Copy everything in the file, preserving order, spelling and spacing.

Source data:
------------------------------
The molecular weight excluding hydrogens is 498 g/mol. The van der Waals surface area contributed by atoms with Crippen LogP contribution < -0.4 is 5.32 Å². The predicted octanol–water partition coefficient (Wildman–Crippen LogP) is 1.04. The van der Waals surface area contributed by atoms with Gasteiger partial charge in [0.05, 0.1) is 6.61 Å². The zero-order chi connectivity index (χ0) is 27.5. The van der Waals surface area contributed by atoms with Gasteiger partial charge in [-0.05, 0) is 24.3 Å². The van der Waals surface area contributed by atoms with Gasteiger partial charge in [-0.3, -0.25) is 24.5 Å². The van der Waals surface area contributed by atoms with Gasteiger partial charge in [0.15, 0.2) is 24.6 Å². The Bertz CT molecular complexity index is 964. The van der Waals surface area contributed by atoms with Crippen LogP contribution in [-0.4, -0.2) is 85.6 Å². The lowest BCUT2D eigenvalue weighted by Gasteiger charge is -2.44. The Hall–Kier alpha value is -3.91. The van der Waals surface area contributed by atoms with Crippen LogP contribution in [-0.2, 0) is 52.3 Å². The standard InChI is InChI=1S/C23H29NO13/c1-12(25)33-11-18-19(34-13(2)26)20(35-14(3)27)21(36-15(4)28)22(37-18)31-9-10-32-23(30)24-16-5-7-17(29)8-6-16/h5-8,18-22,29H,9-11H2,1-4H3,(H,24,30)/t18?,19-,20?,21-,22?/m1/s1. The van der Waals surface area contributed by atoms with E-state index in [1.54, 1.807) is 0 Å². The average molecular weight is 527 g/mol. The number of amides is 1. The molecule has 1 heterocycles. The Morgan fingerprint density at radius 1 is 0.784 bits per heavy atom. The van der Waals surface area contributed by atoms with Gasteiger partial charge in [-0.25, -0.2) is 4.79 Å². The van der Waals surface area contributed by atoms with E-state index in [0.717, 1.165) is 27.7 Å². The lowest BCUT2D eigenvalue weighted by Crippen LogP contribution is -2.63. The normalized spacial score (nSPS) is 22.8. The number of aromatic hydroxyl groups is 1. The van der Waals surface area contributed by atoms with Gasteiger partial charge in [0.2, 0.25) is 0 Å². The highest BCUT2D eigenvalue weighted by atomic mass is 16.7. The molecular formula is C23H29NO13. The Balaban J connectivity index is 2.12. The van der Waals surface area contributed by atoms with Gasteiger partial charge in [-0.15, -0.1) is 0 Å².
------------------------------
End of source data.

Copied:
The molecular weight excluding hydrogens is 498 g/mol. The van der Waals surface area contributed by atoms with Crippen LogP contribution < -0.4 is 5.32 Å². The predicted octanol–water partition coefficient (Wildman–Crippen LogP) is 1.04. The van der Waals surface area contributed by atoms with Gasteiger partial charge in [0.05, 0.1) is 6.61 Å². The zero-order chi connectivity index (χ0) is 27.5. The van der Waals surface area contributed by atoms with Gasteiger partial charge in [-0.05, 0) is 24.3 Å². The van der Waals surface area contributed by atoms with Gasteiger partial charge in [-0.3, -0.25) is 24.5 Å². The van der Waals surface area contributed by atoms with Gasteiger partial charge in [0.15, 0.2) is 24.6 Å². The Bertz CT molecular complexity index is 964. The van der Waals surface area contributed by atoms with Crippen LogP contribution in [-0.4, -0.2) is 85.6 Å². The lowest BCUT2D eigenvalue weighted by Gasteiger charge is -2.44. The Hall–Kier alpha value is -3.91. The van der Waals surface area contributed by atoms with Crippen LogP contribution in [-0.2, 0) is 52.3 Å². The standard InChI is InChI=1S/C23H29NO13/c1-12(25)33-11-18-19(34-13(2)26)20(35-14(3)27)21(36-15(4)28)22(37-18)31-9-10-32-23(30)24-16-5-7-17(29)8-6-16/h5-8,18-22,29H,9-11H2,1-4H3,(H,24,30)/t18?,19-,20?,21-,22?/m1/s1. The van der Waals surface area contributed by atoms with E-state index in [1.54, 1.807) is 0 Å². The average molecular weight is 527 g/mol. The number of amides is 1. The molecule has 1 heterocycles. The Morgan fingerprint density at radius 1 is 0.784 bits per heavy atom. The van der Waals surface area contributed by atoms with Gasteiger partial charge in [-0.25, -0.2) is 4.79 Å². The van der Waals surface area contributed by atoms with E-state index in [0.717, 1.165) is 27.7 Å². The lowest BCUT2D eigenvalue weighted by Crippen LogP contribution is -2.63. The normalized spacial score (nSPS) is 22.8. The number of aromatic hydroxyl groups is 1. The van der Waals surface area contributed by atoms with Gasteiger partial charge in [0.2, 0.25) is 0 Å². The highest BCUT2D eigenvalue weighted by atomic mass is 16.7. The molecular formula is C23H29NO13. The Balaban J connectivity index is 2.12. The van der Waals surface area contributed by atoms with Gasteiger partial charge in [-0.15, -0.1) is 0 Å².